The Gods

By MARY JO SALTER

I always seem to have tickets
in the third or fourth balcony
(a perch for irony;
a circle of hell the Brits
tend to call ‘The Gods’),
and peer down from a tier
of that empyrean

at some tuxedoed insect
scrabbling on a piano.
Some nights there’s a concerto,
and ranks of sound amass
until it’s raining upward
(violin-bows for lightning)
from a black thundercloud.

A railing has been installed
precisely at eye level—
which leads the gaze, frustrated,
still higher to the vault
of the gilt-encrusted ceiling,
where a vaguely understood
fresco that must be good
shows nymphs or angels wrapped
in windswept drapery.
Inscribed like the gray curls
around the distant bald spot
of the eminent conductor,
great names—DA VINCI PLATO
WHITTIER DEBUSSY—

form one long signature,
fascinatingly random,
at the marble base of the dome.
It’s more the well-fed gods
of philanthropy who seem
enshrined in all their funny,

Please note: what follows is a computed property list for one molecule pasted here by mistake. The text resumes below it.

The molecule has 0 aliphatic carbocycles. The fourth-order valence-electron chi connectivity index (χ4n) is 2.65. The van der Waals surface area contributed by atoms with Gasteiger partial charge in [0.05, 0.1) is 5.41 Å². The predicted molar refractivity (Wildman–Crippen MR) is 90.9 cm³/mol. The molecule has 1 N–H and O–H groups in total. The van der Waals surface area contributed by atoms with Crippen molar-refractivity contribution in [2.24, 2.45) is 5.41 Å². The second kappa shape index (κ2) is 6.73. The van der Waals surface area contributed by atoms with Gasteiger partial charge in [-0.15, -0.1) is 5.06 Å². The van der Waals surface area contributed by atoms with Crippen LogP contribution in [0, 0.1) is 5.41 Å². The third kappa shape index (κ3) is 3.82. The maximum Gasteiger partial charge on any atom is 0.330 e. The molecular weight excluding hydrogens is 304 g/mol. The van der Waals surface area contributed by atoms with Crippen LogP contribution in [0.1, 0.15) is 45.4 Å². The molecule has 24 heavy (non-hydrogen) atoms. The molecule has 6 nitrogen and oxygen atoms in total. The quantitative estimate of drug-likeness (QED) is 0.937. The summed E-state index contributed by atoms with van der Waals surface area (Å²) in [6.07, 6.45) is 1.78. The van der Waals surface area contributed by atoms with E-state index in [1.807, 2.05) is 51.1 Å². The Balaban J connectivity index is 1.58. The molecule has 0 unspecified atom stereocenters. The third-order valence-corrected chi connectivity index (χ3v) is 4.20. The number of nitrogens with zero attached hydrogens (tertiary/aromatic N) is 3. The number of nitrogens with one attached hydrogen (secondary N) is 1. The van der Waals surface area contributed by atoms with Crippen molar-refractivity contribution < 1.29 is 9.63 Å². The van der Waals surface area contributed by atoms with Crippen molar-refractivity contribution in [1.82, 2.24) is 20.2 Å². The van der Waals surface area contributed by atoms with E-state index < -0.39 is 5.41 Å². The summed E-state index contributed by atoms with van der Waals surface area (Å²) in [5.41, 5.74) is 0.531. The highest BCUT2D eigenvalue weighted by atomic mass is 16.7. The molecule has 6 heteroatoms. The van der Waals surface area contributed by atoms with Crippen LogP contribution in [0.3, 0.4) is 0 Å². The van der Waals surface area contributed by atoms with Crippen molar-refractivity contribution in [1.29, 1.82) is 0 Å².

decent, noble, wrong

postulates, and who haunt
these pillared concert halls,
the tinkling foyers strung
with chandeliered ideals,
having selected which
dated virtues—COURAGE
HONOR BROTHERHOOD—rated

chiseling into stone;
having been quite sure
that virtue was a thing
all men sought, the sublime
a thought subliminally
fostered by mentioning
monumentally.

All men. Never a woman’s
name, of course, although
off-shoulder pulchritude
gets featured overhead—
and abstractions you might go
to women for, like BEAUTY
JUSTICE LIBERTY.

Yet at the intermission,
I generally descend
the spiral stairs unjustly
for a costly, vacant seat
I haven’t paid for. Tonight
I’ve slipped into D9.
The lights dim. Warm applause

and, after a thrilling pause,
some stiff-necked vanities
for a moment float away—
all the gorgeous, nameless,
shifting discordances
of the world cry aloud; allowed
at last, I close my eyes.

 

Mary Jo Salter is the author of six books of poems, most recently A Phone Call To The Future: New And Selected Poems.

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The Gods

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